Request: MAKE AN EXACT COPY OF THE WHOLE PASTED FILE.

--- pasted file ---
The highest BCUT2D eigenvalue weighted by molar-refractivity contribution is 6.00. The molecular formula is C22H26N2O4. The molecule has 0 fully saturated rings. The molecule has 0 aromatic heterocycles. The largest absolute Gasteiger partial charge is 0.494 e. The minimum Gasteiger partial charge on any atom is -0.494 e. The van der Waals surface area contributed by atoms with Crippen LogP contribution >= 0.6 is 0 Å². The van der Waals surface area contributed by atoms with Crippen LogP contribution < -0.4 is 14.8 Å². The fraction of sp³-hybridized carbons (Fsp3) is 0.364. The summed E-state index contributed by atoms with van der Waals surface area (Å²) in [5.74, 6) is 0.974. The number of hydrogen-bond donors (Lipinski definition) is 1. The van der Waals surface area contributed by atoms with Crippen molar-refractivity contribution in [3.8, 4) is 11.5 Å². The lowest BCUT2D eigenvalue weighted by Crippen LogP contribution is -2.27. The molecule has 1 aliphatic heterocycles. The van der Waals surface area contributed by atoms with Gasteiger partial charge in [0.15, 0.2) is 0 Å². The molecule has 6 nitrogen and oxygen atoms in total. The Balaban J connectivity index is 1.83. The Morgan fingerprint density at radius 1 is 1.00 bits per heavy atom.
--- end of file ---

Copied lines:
The highest BCUT2D eigenvalue weighted by molar-refractivity contribution is 6.00. The molecular formula is C22H26N2O4. The molecule has 0 fully saturated rings. The molecule has 0 aromatic heterocycles. The largest absolute Gasteiger partial charge is 0.494 e. The minimum Gasteiger partial charge on any atom is -0.494 e. The van der Waals surface area contributed by atoms with Crippen LogP contribution >= 0.6 is 0 Å². The van der Waals surface area contributed by atoms with Crippen LogP contribution < -0.4 is 14.8 Å². The fraction of sp³-hybridized carbons (Fsp3) is 0.364. The summed E-state index contributed by atoms with van der Waals surface area (Å²) in [5.74, 6) is 0.974. The number of hydrogen-bond donors (Lipinski definition) is 1. The van der Waals surface area contributed by atoms with Crippen molar-refractivity contribution in [3.8, 4) is 11.5 Å². The lowest BCUT2D eigenvalue weighted by Crippen LogP contribution is -2.27. The molecule has 1 aliphatic heterocycles. The van der Waals surface area contributed by atoms with Gasteiger partial charge in [0.15, 0.2) is 0 Å². The molecule has 6 nitrogen and oxygen atoms in total. The Balaban J connectivity index is 1.83. The Morgan fingerprint density at radius 1 is 1.00 bits per heavy atom.